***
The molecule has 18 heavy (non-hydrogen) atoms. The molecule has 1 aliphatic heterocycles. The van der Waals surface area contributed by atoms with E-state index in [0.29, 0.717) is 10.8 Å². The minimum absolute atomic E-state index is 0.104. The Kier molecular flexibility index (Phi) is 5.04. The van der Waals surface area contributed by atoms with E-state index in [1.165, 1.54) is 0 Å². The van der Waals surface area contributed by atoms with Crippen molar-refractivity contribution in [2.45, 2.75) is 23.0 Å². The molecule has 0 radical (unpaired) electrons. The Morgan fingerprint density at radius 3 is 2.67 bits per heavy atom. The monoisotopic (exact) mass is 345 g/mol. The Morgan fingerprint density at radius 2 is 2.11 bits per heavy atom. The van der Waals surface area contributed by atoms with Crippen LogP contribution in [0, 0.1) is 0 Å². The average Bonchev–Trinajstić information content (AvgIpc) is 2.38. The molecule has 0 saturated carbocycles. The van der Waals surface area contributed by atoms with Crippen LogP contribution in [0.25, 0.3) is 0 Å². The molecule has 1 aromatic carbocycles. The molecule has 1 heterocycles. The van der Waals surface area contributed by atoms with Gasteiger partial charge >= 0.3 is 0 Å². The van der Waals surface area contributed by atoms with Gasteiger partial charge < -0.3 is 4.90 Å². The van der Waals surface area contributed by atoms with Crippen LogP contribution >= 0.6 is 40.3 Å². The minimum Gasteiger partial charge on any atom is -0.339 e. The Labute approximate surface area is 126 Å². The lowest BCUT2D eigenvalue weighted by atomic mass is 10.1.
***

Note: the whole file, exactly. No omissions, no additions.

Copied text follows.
The molecule has 18 heavy (non-hydrogen) atoms. The molecule has 1 aliphatic heterocycles. The van der Waals surface area contributed by atoms with E-state index in [0.29, 0.717) is 10.8 Å². The minimum absolute atomic E-state index is 0.104. The Kier molecular flexibility index (Phi) is 5.04. The van der Waals surface area contributed by atoms with E-state index in [1.165, 1.54) is 0 Å². The van der Waals surface area contributed by atoms with Crippen molar-refractivity contribution in [2.45, 2.75) is 23.0 Å². The molecule has 0 radical (unpaired) electrons. The Morgan fingerprint density at radius 3 is 2.67 bits per heavy atom. The monoisotopic (exact) mass is 345 g/mol. The Morgan fingerprint density at radius 2 is 2.11 bits per heavy atom. The van der Waals surface area contributed by atoms with Crippen LogP contribution in [0, 0.1) is 0 Å². The average Bonchev–Trinajstić information content (AvgIpc) is 2.38. The molecule has 0 saturated carbocycles. The van der Waals surface area contributed by atoms with Crippen LogP contribution in [0.25, 0.3) is 0 Å². The molecule has 1 aromatic carbocycles. The molecule has 1 heterocycles. The van der Waals surface area contributed by atoms with Gasteiger partial charge >= 0.3 is 0 Å². The van der Waals surface area contributed by atoms with Gasteiger partial charge < -0.3 is 4.90 Å². The van der Waals surface area contributed by atoms with Crippen LogP contribution >= 0.6 is 40.3 Å². The minimum Gasteiger partial charge on any atom is -0.339 e. The Labute approximate surface area is 126 Å². The lowest BCUT2D eigenvalue weighted by atomic mass is 10.1.